F. Scott Fitzgerald famously wrote that ‘There are no second acts in American lives,” but it would seem this applied chiefly to him alone for the obvious reason: Fitzgerald’s literary career peaked in his twenties, with Gatsby. There have been lots of notable second acts: Ronald Reagan’s political career, for example, or numerous actors like Leslie Nielsen, who went from being a serious dramatist to the straight-man comic. You can name lots more examples in 30 seconds without much effort.
The “Fitzgerald Hypothesis” comes to mind in noting today’s New York Times story on the attempted rehabilitation of Jack Abramoff (“For Ex-Lobbyist, A Multimedia Effort at Redemption”), the GOP-leaning lobbyist who flamed out in spectacular fashion a few years ago and went off to federal prison for corruption. I caught his mea culpa interview on “60 Minutes” last week, which turns out to be simply the first of many steps in his campaign to climb back in the saddle:
Mr. Abramoff had come to Manhattan to roll out his rehabilitative media campaign, and with a dozen friends and colleagues — among them his lawyer; his publicist; his literary agent; and the evening’s host, a wealthy Israeli equities investor — he now sat to watch himself on “60 Minutes,” his debut interview since getting out of prison last December.
He’s leaving nothing to chance here: a lawyer, a publicist, and a literary agent? That’s only the beginning. As the story goes on:
There is, for instance, his Facebook game app, “Congressional Jack” (think “Farmville” for armchair lobbyists), or his still-developing venture into what his partner-producer, Roy Bank of “Are You Smarter Than a 5th Grader?” fame, likes to call the “unscripted television space.”
Mr. Abramoff is available for speaking engagements (“The Secret of Power,” “A Congress for Sale”) and has briefed F.B.I. agents on the nature of corruption. There is also a feature film in the works about the lobbying milieu, one being financed by the host of Sunday’s party, Eli Zicherman. . .
I’m guessing those speaking engagements will not come cheap. He’s represented by the Lavin Agency, but like most speakers’ bureaus, the price tag is not advertised and is always subject to negotiation. And a feature film? Well, way back in the 1990s I pitched a book tentatively titled Show Business for Ugly People: How Washington and Hollywood Are Coming to Resemble Each Other, and What It Means for America. I actually got a couple bites on the book, but two things happened—The Age of Reagan project came along instead, and reality overtook my idea too quickly (think “West Wing”) and rendered it somewhat obsolete. Still, the Hollywoodization of DC proceeds apace in multiple senses of the term, and perhaps someday I’ll come back to that topic more fully.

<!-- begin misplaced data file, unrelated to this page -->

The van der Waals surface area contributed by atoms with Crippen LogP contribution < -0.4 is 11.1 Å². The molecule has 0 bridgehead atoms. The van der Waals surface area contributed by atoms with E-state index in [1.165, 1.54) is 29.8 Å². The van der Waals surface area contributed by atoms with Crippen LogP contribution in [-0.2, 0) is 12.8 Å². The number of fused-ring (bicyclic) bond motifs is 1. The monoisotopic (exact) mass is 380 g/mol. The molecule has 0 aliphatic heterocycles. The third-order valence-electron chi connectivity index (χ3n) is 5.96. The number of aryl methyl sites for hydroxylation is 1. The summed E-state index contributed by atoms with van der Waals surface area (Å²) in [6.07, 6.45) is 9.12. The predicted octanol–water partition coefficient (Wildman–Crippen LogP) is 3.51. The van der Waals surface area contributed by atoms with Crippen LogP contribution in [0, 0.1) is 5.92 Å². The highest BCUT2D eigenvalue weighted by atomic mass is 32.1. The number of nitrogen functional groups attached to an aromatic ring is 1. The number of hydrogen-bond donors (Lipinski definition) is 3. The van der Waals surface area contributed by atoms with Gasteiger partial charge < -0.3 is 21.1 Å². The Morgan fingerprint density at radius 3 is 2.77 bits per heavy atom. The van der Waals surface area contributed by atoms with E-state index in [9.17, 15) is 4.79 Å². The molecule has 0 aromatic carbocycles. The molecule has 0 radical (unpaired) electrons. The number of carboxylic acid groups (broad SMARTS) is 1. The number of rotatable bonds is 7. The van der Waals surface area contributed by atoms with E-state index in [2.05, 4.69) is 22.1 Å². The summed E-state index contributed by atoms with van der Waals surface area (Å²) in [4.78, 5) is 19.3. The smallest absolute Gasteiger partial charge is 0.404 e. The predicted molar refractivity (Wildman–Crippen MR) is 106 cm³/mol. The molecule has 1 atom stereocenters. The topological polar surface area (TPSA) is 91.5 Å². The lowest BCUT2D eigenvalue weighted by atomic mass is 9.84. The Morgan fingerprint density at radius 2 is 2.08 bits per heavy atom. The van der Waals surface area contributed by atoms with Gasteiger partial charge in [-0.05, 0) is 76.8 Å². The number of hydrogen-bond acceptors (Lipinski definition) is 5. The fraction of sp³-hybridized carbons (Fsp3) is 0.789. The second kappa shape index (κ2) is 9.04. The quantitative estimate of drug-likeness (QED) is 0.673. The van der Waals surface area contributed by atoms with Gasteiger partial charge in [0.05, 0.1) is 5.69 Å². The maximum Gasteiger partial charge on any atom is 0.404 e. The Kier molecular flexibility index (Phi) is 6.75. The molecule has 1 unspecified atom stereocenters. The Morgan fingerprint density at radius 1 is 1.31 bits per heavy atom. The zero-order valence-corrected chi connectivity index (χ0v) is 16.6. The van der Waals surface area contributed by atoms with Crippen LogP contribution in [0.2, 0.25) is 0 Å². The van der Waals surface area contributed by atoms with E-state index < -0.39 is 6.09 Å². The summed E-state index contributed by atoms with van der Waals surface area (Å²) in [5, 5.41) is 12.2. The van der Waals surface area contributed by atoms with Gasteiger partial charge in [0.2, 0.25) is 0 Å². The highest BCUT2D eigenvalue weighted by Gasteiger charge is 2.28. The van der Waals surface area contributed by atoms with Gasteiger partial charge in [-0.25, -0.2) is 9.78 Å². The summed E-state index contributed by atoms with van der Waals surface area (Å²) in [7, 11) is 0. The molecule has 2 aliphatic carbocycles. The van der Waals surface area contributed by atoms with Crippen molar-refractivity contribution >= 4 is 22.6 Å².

It is hard to know just how to come down on this. On the one hand, Abramoff’s newfound clarity about the sleaziness of lobbying activities falls easily into the hand-caught-in-cookie-jar category of now you tell us, or perhaps the better analogy is the defendant who murdered his parents and asks for mercy because he’s now an orphan. On the other hand, Abramoff is on the hook for $40 million in restitution for the Indian tribes he bilked, and if his new Redemption Tour business model works for him, this might prove a rare case when the restitution gets paid back.
But on the other hand, it appears that Abramoff may simply offer confirmation of the liberal narrative about political corruption—not that it’s isn’t widespread, but that the answer to it will be more regulation and “reform.” The description of his speech on the corruption of lobbying goes as follows:
But you’ll walk away with a nuanced understanding of how widespread the corruption is, how deep the money flows, why the public good is rarely on the agenda, and how we might attain transparency among our leaders. With verve and authority, Abramoff makes a powerful and practically-minded case for how to bring about urgently-needed change to the world of lobbying — and to government itself.
I’m down with the part about “the public good is rarely on the agenda,” as I hate dealing with lobbyists (I do get called from time to time) because even when I agree with their industry position, they are always so single-mindedly self-interested that they can never be counted upon to be helpful to a larger point of view about good government or good policy, or even sometimes to make the right argument about their position. (Plus I hate it that they tend to regard think tankers like me as essentially free help.) Okay, that’s what they’re paid to do. I get that. But how easily we have all lost sight of how this very state of affairs that liberals especially decry is the precise outcome of the Progressive design for modern government, which explicitly seeks to divide up Americans into discrete interests to be ministered to by a bureaucracy. Will Abramoff point this out? Doubtful. It might mess up a business opportunity to say something so original or unconventional. Sort of like his old line of work.
I haven’t heard yet what specifics Abramoff might be proposing (what?—no more golf trips to Scotland? That’s already done) rather than indulge another round of complicated “reform” ideas (that will chiefly benefit who? Compliance lawyers mostly), how about this simple thought: The way to get rid of corruption in high places it to get rid of high places. In other words, the smaller the government, the less opportunity for corruption. If there hadn’t been a stupid $35 billion energy loan guarantee program, there’d be no Solyndra scandal. Etc.
So we’ll have to see how Abramoff’s attempted second act goes for him, and whether it’s really a second act at all, or just a continuation of the first act with a costume change.
(Full disclosure: My spouse is a board member of the Office of Congressional Ethics, which Nancy Pelosi set up in the aftermath of the Abramoff scandal. No, I don’t get to see the files.)